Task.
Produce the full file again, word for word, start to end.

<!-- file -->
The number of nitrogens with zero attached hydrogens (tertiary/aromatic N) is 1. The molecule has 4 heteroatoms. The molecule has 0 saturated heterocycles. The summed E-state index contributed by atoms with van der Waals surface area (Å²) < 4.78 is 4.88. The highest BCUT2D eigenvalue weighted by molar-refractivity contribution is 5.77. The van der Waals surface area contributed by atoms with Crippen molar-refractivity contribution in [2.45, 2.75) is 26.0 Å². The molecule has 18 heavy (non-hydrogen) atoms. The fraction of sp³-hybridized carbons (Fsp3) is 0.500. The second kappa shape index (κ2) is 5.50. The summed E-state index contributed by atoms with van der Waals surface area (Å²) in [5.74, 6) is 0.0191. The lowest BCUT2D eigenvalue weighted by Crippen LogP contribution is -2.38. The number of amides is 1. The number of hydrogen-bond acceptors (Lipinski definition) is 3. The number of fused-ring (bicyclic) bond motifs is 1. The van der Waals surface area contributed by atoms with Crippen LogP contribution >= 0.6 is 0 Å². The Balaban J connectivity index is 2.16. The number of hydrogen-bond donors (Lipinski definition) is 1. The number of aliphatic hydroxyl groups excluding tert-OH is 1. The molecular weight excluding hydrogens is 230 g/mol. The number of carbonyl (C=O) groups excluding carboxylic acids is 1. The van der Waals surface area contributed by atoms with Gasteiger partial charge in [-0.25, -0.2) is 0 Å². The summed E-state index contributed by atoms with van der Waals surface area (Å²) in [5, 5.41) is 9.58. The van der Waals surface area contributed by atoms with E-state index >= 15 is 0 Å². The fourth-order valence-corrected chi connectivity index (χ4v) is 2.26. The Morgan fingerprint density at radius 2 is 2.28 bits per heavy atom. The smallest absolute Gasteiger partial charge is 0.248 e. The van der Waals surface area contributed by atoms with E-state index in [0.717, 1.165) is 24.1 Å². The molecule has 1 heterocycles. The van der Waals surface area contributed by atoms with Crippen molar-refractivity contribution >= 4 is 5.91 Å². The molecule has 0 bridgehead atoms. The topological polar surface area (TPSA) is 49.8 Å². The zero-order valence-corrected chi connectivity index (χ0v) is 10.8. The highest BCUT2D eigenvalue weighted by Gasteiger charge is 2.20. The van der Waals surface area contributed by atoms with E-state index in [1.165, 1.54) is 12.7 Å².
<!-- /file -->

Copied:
The number of nitrogens with zero attached hydrogens (tertiary/aromatic N) is 1. The molecule has 4 heteroatoms. The molecule has 0 saturated heterocycles. The summed E-state index contributed by atoms with van der Waals surface area (Å²) < 4.78 is 4.88. The highest BCUT2D eigenvalue weighted by molar-refractivity contribution is 5.77. The van der Waals surface area contributed by atoms with Crippen molar-refractivity contribution in [2.45, 2.75) is 26.0 Å². The molecule has 18 heavy (non-hydrogen) atoms. The fraction of sp³-hybridized carbons (Fsp3) is 0.500. The second kappa shape index (κ2) is 5.50. The summed E-state index contributed by atoms with van der Waals surface area (Å²) in [5.74, 6) is 0.0191. The lowest BCUT2D eigenvalue weighted by Crippen LogP contribution is -2.38. The number of amides is 1. The number of hydrogen-bond acceptors (Lipinski definition) is 3. The number of fused-ring (bicyclic) bond motifs is 1. The van der Waals surface area contributed by atoms with Crippen LogP contribution >= 0.6 is 0 Å². The Balaban J connectivity index is 2.16. The number of hydrogen-bond donors (Lipinski definition) is 1. The number of aliphatic hydroxyl groups excluding tert-OH is 1. The molecular weight excluding hydrogens is 230 g/mol. The number of carbonyl (C=O) groups excluding carboxylic acids is 1. The van der Waals surface area contributed by atoms with Gasteiger partial charge in [-0.25, -0.2) is 0 Å². The summed E-state index contributed by atoms with van der Waals surface area (Å²) in [5, 5.41) is 9.58. The van der Waals surface area contributed by atoms with E-state index >= 15 is 0 Å². The fourth-order valence-corrected chi connectivity index (χ4v) is 2.26. The Morgan fingerprint density at radius 2 is 2.28 bits per heavy atom. The smallest absolute Gasteiger partial charge is 0.248 e. The van der Waals surface area contributed by atoms with E-state index in [0.717, 1.165) is 24.1 Å². The molecule has 1 heterocycles. The van der Waals surface area contributed by atoms with Crippen molar-refractivity contribution >= 4 is 5.91 Å². The molecule has 0 bridgehead atoms. The topological polar surface area (TPSA) is 49.8 Å². The zero-order valence-corrected chi connectivity index (χ0v) is 10.8. The highest BCUT2D eigenvalue weighted by Gasteiger charge is 2.20. The van der Waals surface area contributed by atoms with E-state index in [1.165, 1.54) is 12.7 Å².